WASHINGTON — A member of President Trump’s legal team said Sunday that the president is not under investigation by the special counsel looking into Russia’s election-year meddling, contradicting Trump’s assertion in a Friday morning tweet that he is a subject of the widening inquiry.
The denial Sunday by Jay Sekulow, one of several personal lawyers Trump has hired to represent him in the Russia case, is the latest of many examples in which the president’s aides and lawyers have scrambled to avert a public-relations mess created by Trump’s tweets, off-script remarks, or leaked private conversations.
Advisers have been forced to perform post-presidential cleanup in the wake of Trump’s tweets and comments.
They include a claim he had been wiretapped by the Obama administration, his Oval Office remarks to Russian diplomats about the former FBI director, his private musings about the possibility of firing the Russia special counsel, his claim that there are recordings of White House conversations, and his comments about a “military” deportation operation.
In Sekulow’s case, his appearance on multiple Sunday morning talk shows took on the added urgency of trying to protect his client from admitting that he is in legal jeopardy during a criminal investigation, one that appears to be increasingly focused on whether Trump took steps to interfere with the normal progress of the federal inquiry.
Rod J. Rosenstein, deputy attorney general, last month named Robert B. Mueller, a former FBI director, as a special counsel to lead the sprawling investigation into the extent of Russia’s meddling in the 2016 presidential election, and whether any of Trump’s associates colluded in that effort.
In addition, two congressional committees have issued subpoenas for testimony and documents as part of their wide-ranging, bipartisan investigations. All three inquiries are reportedly examining whether Trump, as president, sought to impede the progress of the inquiries.
Sekulow repeatedly and forcefully denied that Sunday, saying on CBS’s “Face the Nation” program that “the president has not been and is not under investigation,” and insisting that the administration had received no information from the special counsel’s office to think otherwise.
On CNN’s “State of the Union” program, he said flatly, “The president is not a subject or target of an investigation.”
On Friday, the president wrote the opposite on Twitter, saying: “I am being investigated for firing the FBI director by the man who told me to fire the FBI director! Witch Hunt.”
Sekulow said the message was merely a response by the president to a Washington Post article citing five unnamed sources who said Trump was under investigation in the Russia case. Sekulow said that Trump would have challenged the basic assertion of the article, but was constrained by Twitter’s limit of 140 characters per post.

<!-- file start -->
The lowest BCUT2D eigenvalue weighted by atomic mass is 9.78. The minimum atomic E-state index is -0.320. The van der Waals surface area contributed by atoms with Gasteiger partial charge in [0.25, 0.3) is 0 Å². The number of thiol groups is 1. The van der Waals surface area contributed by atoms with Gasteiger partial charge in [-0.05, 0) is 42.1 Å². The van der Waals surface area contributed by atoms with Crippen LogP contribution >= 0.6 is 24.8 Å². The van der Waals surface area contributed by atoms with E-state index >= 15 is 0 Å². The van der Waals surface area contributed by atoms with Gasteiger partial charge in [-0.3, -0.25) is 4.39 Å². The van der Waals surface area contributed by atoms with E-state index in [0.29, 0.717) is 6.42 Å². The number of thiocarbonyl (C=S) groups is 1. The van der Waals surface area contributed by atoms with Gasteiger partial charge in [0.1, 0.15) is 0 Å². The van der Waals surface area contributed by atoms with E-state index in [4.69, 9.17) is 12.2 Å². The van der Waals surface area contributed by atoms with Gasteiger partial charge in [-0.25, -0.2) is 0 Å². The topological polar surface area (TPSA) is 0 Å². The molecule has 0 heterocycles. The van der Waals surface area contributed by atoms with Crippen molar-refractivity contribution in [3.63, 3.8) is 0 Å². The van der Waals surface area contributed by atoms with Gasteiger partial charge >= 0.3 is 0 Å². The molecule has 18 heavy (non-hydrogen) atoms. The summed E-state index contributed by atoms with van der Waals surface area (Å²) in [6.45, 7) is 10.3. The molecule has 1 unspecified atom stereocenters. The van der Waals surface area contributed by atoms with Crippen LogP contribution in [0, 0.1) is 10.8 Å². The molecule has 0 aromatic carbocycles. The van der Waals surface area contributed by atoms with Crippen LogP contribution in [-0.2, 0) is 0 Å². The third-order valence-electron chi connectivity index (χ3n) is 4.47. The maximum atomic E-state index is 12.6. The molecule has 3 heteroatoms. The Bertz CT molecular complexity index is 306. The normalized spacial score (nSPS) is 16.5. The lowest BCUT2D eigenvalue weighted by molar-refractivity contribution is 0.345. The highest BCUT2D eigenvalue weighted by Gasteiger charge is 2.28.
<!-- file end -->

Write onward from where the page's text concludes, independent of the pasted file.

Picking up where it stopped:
“There’s a limitation on Twitter, as we all know,” Sekulow said on CNN. “And the president has a very effective utilization of social media.”
Sekulow did acknowledge on “Fox News Sunday” that he “can’t read people’s minds,” but said there had been “no notification of an investigation” of the president by Mueller.
“I can’t imagine a scenario where the president would not be aware of it,” Sekulow said on CBS. But legal analysts say few criminal investigations begin with an identified target. Rather, they are notified after evidence is developed.
Suggestions that Mueller is looking at Trump’s actions grew last week when Mueller requested interviews with three high-ranking current or former intelligence officials, according to a person briefed on the investigation.
Reports have raised questions about whether Trump requested their help in trying to get James Comey, then the FBI director, to end an inquiry into Trump’s former national security adviser, Michael Flynn.
Veteran lawyers who have represented presidents during high-stakes legal cases said Trump’s repeated comments about the Russia investigation were extremely unusual.
They said previous presidents would make sure to have the White House counsel’s office and their personal lawyers carefully review any comments about such an investigation before making them.
They said Sekulow’s denials were not so much a legal argument as an effort to repair the political damage from the apparent admission by Trump.
“With all due respect to Mr. Sekulow, what he says about what Mr. Mueller is or isn’t doing will make no difference,” said Gregory B. Craig, who led the legal team defending President Bill Clinton against impeachment charges. “If Mueller thinks there is evidence that obstruction occurred, Mueller’s job is to investigate.”
Members of both parties expressed exasperation with Trump’s continuing commentary about the Russia investigation. Senator Marco Rubio, Republican of Florida, pleaded Sunday for the president to give Mueller the room he needs to manage the inquiry.
Representative Adam Schiff, Democrat of California, accused Trump and his allies of seeking to undermine Mueller’s inquiry, setting a pretext for potentially firing those leading it. Trump has reportedly told friends that he considered firing Mueller, and the president’s tweet Friday appeared aimed at Rosenstein, raising questions about whether he might fire him, too.